When making the Donga Punch from Sippin’ Safari, I decided to perform an experiment. I mixed one drink using the Cassia syrup, and the other with Ceylon Cinnamon. The Cassia version tasted exceedingly of the sharp, spicy notes I love in a Cinnamon roll. The drink, however, was unbalanced. I did manage to finish it. The Donga containing Ceylon Cinnamon was properly balanced and delicious. The Ceylon supported the flavor profile, enhanced the rum, and contrasted nicely with the Grapefruit. In the other version, the grapefruit flavor was lost to the overbearing zing of Cassia.

Further experiments at Blair’s Galley with the Nui Nui bore the same results. Donn drinks seem to call for Ceylon Cinnamon, not Cassia. It makes me wonder: Did Cassia replace Cinnamon in common domestic use after the creation of these classic Tiki drinks? Did Ray Buhen and Donn’s other boys use only true Cinnamon, coming from a cuisine and culture that did not conflate the two? Bears research I say.

Not to say that Cassia has no role in drink making. I still add it (very carefully) to hot rum batter (with as much care as I would cloves, the other flavor killer in high doses), Coffee Grog (not the batter, pinch-wise while making the drink), and for light toppings of other hot drinks when I think the recipe calls for a light smack of the ‘heavy stuff.’

I’m just happy I’ve made a discovery that has improved my mixology, and I hope I pass it on to you and yours.



Tiki Drinks!

July 31st, 2007 by Colonel Tiki

Well, now that Tiki Kon V is all done and wildly successful, Here are the Official Drinks for release into the wild:

Dead Reckoning by Martin Cate of Forbidden Island

2 oz Cockspur 12 year
½ oz Navan Vanilla Liqueur
½ oz pure maple syrup
½ oz tawny port
1 oz fresh lemon juice
1 oz pineapple juice
dash angostura bitters

Shake and strain into a hiball glass over fresh ice and top with 1 oz soda water. Garnish with pineapple wedge, mint sprig, and lemon spiral.

Dark Magic by Craig Hermann

½ oz coffee syrup
½ oz Licor 43
½ oz passion fruit syrup
¾ oz fresh lime juice
1 oz Appleton V/X
1 oz Coruba
dash Herbsaint

Add all and 8oz of ice into blender. Blend by 5 one second pulses. Pour into double rocks glass. Garnish with maraschino cherry and lime wheel. With compliments to Jeff “beachbum’ Berry and The Mai-Kai’s Black Magic.

Happy Hoti by Blair Reynolds

2 oz Pyrat XO Reserve
¾ oz fresh lemon juice
½ oz falernum
½ oz rock candy syrup
dash Fee Bros. bitters

Shake with crushed ice. Serve in small tiki mug filled with ice. Garnish with mint, cherry.

Sandy Warner by Heather Gregg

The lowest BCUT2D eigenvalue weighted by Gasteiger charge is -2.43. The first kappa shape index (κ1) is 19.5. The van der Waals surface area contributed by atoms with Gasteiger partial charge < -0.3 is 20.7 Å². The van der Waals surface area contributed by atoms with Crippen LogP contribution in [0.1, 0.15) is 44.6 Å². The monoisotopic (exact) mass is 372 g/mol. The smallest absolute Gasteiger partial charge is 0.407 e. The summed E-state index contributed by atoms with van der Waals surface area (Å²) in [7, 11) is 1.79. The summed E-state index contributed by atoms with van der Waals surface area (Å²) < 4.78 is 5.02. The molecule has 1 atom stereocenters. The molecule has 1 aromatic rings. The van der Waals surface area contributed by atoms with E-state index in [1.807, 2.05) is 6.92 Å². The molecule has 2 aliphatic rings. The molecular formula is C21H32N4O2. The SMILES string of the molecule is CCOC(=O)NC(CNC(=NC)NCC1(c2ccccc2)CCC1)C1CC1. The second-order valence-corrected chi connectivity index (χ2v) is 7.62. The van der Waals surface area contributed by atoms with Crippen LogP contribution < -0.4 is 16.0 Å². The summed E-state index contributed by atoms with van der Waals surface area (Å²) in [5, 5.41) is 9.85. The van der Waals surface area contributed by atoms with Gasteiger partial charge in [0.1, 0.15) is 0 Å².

1½ oz Cockspur
1½ oz sweet vermouth
½ oz orange curaçao
dash Fee Bros. orange bitters

Shake with ice and strain into chilled cocktail glass. Garnish with maraschino cherry.

Fighting Gamecock by Craig Hermann

2 oz Cockspur
½ oz fresh lemon juice
½ oz Fee Bros. falernum
dash Fee Bros. orange bitters
dash Herbsaint

Stir with ice in mixing glass. Strain into chilled cocktail glass. Garnish with orange spiral.

Luaahi by Craig Hermann

1 oz Pyrat Blanco
1 oz fresh lime juice
1 oz pineapple juice
¾ oz maraschino liqueur
¾ oz Velvet Falernum
dash Fee Bros. bitters
dash Herbsaint

Blend with 8 oz ice by 5 one second pulses. Pour into TIKI KON 2007 signature Luaahi mug. Garnish with pineapple wedge, maraschino cherry and cocktail umbrella.

Slip casting

July 20th, 2007 by Colonel Tiki

Hey folks! No time today for much text, so here are more photos of the slip casting process:

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Georgie’s Slip, ready to become Tiki mugs

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Pouring the slip into the bucket

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The interior of the plaster mold

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Moving slip from bucket to pitcher for pouring

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Pouring slip

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Slow going pour

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Drying slip

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Starting to pour out the non-dried slip

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Slip dripping upside down

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Right side up, sprue has been scored to aid in drying

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Starting to pull of top after slip drying process

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Top is off!

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Drying after top removed

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Removing from mold the wrong way (turn mold upside down and have gravity help you)

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Out of the mold

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Craig cleaning

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Heather cleaning

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More Heather cleaning

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Hello, gorgeous!

Mugs Drying
Drying on the rack

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Drying on the rack 2

See you in the funny papers!

The Good News

July 16th, 2007 by Colonel Tiki

Captain’s Galley

Captain Reynoles’ Galley is finished and signed off on. He and Sara did an absolutely fantastic job completing the decoration, bar work, and lighting. We stocked it up with glasses and mixed cocktails on Saturday. We have six recipes now.

As they stand, the current TIKI KON Drinks are:

We plan to gather some of our home-made libations, feature them during TIKI KON, then release them into the wild for others to make, enjoy, or improve. Call it “Open source mixology.” Keep in mind at least one of these recipes was devised by a professional mixologist. That’s why I listed it first.

The Bad News

July 16th, 2007 by Colonel Tiki

Our Tiki Mug ceramicist had to cancel. We won’t have our full mug production for the crawl. We will have a limited run we’re doing ourselves, though. We’re still getting the full run done for the mugs; We’ll sell them through the store as the 2nd run. Time to make lemonade.  Rum Demon whom I randomly ran into in Vegas already had agreed to help me with the molds, so we’re going to do as many as we can ourselves.

Now, for a Plan B lemonade experience, hand-producing a limited edition of mugs with a brilliant artist ain’t particulary shabby.